One good thing about these nasty days is that I am getting a lot of reading done.  I have nearly finished all of the Foundation novels by Isaac Asimov.
Charlie and I are working n the soul trait of joy, trying to find something joyful every day.
Not always easy.
Other breaking medical news....grandson Gabe had a small bowel obstruction.  Initially it was thought to be swallowed magnets.  But nooooo, he had swallowed a rubber glove,!!
He says he “can’t remember it.  He had a successful surgery to remove it and get everything flowing again.
Charlie has successfully completed his radiation treatments and is slowly getting his vigor back.  He is still on Lupron, a testicular blocker.  It causes hot flashes.  I recommended he stand in front of the AC (or the open freezer door)and flap his shirt. IMO everyone needs to experience at least one hot flash.
I am going to lie down and read some more.  Hope to see you tomorrow

Journal entry by Charles Ellis

After we got back Monday from the c.t. scan, around 6 pm, we were tired. Kate went to bed around 7. "Charlie, I need help!" Her feeding tube had popped out. Right out of her body. Kate being Kate, she plugged it with a Foley catheter (a #16, she said.) After a call to the on-call doc at our internists, he said to call her surgeon, "U.C. (urgent care) doesn't know what they're doing." In the a.m. she called Ed Smith, the surgeon who inserted the feeding tube. Out with a total knee replacement. Sigh.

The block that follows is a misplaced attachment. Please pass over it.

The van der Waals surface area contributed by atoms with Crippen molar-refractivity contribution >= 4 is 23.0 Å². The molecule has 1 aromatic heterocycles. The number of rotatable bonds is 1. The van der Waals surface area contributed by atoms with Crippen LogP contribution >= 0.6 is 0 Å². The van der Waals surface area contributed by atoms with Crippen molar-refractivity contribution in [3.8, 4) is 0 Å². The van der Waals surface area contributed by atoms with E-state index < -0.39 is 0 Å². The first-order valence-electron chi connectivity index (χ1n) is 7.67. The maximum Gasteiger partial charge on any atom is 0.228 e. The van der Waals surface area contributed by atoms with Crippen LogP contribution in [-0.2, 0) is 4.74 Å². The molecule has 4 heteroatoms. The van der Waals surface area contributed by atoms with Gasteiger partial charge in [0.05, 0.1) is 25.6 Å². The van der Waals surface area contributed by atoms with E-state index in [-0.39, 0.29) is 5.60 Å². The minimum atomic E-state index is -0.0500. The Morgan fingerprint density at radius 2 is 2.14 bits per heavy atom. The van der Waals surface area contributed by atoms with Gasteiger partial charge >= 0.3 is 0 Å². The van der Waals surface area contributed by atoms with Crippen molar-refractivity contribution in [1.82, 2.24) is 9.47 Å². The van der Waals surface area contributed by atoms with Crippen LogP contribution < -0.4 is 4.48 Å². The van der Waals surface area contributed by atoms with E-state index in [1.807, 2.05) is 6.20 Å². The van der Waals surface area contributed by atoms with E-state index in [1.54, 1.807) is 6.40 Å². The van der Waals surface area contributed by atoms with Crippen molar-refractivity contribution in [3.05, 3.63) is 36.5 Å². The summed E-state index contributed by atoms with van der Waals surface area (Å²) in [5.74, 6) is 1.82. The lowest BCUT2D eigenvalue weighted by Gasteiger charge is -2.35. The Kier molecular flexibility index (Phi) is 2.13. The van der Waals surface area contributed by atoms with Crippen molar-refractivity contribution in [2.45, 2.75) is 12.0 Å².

We went to the E.R. A new feeding tube. Better. But. Her shortness of breath continued to be problematic. We saw Doctor Gidday, our internist, yesterday. The c.t. showed a new nodule on her lung. Dr. Gidday prescribed a steroid burst for the shortness of breath. She also gave Kate the number of a cardio-thoracic surgeon who can do her lung biopsy. This is the final step in the lung disease diagnosis.

Unfortunately, interstitial lung disease has at least two broad families of very different etiologies. The etiologies matter because how you treat them depends on their diagnosis. That means tissue samples and the lung biopsy is the only way to obtain them. Not sure whether this would include a look at that nodule or not.

It's been a very tough week for Kate. I'll let you know when we know more.

Journal entry by Charles Ellis

Kate's shortness of breath has become worse over the past three days. She felt similar to the time before her last hospitalization which found a pneumothorax (collapsed lung). We did a round of doctors and imaging scans yesterday with nothing definitive. Workups will continue today.

 Her progress with her weight (thank you feeding tube) and Sjogren's has been great. Glad she's stronger now.

Will let you know as things develop.

Journal entry by Charles Ellis

It was one year ago when I took Kate into the Swedish E.R. It's been a tough year, but she's consistently above 100 pounds, getting around more, driving on her own. Smiling more. Laughing more.

Kate had an abdominal ultra sound this week and it showed that her stent is still in place and functioning correctly. The lung disease puzzle still has no solution. The new National Jewish pulmonologist, Dr. Faryle, has Kate on a path to a solution. She likes him. I'll let you know when we know.

Journal entry by Charles Ellis

Though a definitive diagnosis is still a ways in the future, Kate feels much better after seeing Dr. Taryle of National Jewish Hospital. This nationally renowned hospital specializes in respiratory illness. She felt Taryle talked to her, told her what he thought. She'll have a new pulmonary function test, then a second CT. "To establish one more data point." After that, probably a lung biopsy.